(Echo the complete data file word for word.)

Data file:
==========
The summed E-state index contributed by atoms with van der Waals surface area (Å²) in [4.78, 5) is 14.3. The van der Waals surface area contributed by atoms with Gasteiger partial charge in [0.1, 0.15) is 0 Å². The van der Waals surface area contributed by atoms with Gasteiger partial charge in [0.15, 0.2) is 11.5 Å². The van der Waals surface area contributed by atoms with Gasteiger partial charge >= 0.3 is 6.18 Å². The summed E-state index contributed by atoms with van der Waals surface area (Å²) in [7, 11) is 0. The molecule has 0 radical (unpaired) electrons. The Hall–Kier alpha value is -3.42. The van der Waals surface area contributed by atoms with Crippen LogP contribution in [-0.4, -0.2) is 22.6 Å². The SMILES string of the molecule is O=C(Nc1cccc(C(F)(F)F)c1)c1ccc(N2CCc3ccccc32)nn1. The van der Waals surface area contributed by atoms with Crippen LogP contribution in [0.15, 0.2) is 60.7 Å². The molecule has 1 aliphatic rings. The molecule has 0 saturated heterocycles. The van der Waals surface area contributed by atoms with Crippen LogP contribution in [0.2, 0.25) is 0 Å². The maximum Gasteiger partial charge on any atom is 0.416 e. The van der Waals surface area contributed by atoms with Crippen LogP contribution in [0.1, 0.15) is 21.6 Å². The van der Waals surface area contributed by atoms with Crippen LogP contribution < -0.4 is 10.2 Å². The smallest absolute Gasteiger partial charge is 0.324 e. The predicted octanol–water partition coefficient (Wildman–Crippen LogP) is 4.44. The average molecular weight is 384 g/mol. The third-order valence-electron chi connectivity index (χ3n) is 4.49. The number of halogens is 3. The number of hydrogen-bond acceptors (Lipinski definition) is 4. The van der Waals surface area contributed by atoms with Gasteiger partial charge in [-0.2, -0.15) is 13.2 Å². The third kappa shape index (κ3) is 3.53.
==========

The summed E-state index contributed by atoms with van der Waals surface area (Å²) in [4.78, 5) is 14.3. The van der Waals surface area contributed by atoms with Gasteiger partial charge in [0.1, 0.15) is 0 Å². The van der Waals surface area contributed by atoms with Gasteiger partial charge in [0.15, 0.2) is 11.5 Å². The van der Waals surface area contributed by atoms with Gasteiger partial charge >= 0.3 is 6.18 Å². The summed E-state index contributed by atoms with van der Waals surface area (Å²) in [7, 11) is 0. The molecule has 0 radical (unpaired) electrons. The Hall–Kier alpha value is -3.42. The van der Waals surface area contributed by atoms with Crippen LogP contribution in [-0.4, -0.2) is 22.6 Å². The SMILES string of the molecule is O=C(Nc1cccc(C(F)(F)F)c1)c1ccc(N2CCc3ccccc32)nn1. The van der Waals surface area contributed by atoms with Crippen LogP contribution in [0.15, 0.2) is 60.7 Å². The molecule has 1 aliphatic rings. The molecule has 0 saturated heterocycles. The van der Waals surface area contributed by atoms with Crippen LogP contribution in [0.2, 0.25) is 0 Å². The maximum Gasteiger partial charge on any atom is 0.416 e. The van der Waals surface area contributed by atoms with Crippen LogP contribution in [0.1, 0.15) is 21.6 Å². The van der Waals surface area contributed by atoms with Crippen LogP contribution < -0.4 is 10.2 Å². The smallest absolute Gasteiger partial charge is 0.324 e. The predicted octanol–water partition coefficient (Wildman–Crippen LogP) is 4.44. The average molecular weight is 384 g/mol. The third-order valence-electron chi connectivity index (χ3n) is 4.49. The number of halogens is 3. The number of hydrogen-bond acceptors (Lipinski definition) is 4. The van der Waals surface area contributed by atoms with Gasteiger partial charge in [-0.2, -0.15) is 13.2 Å². The third kappa shape index (κ3) is 3.53.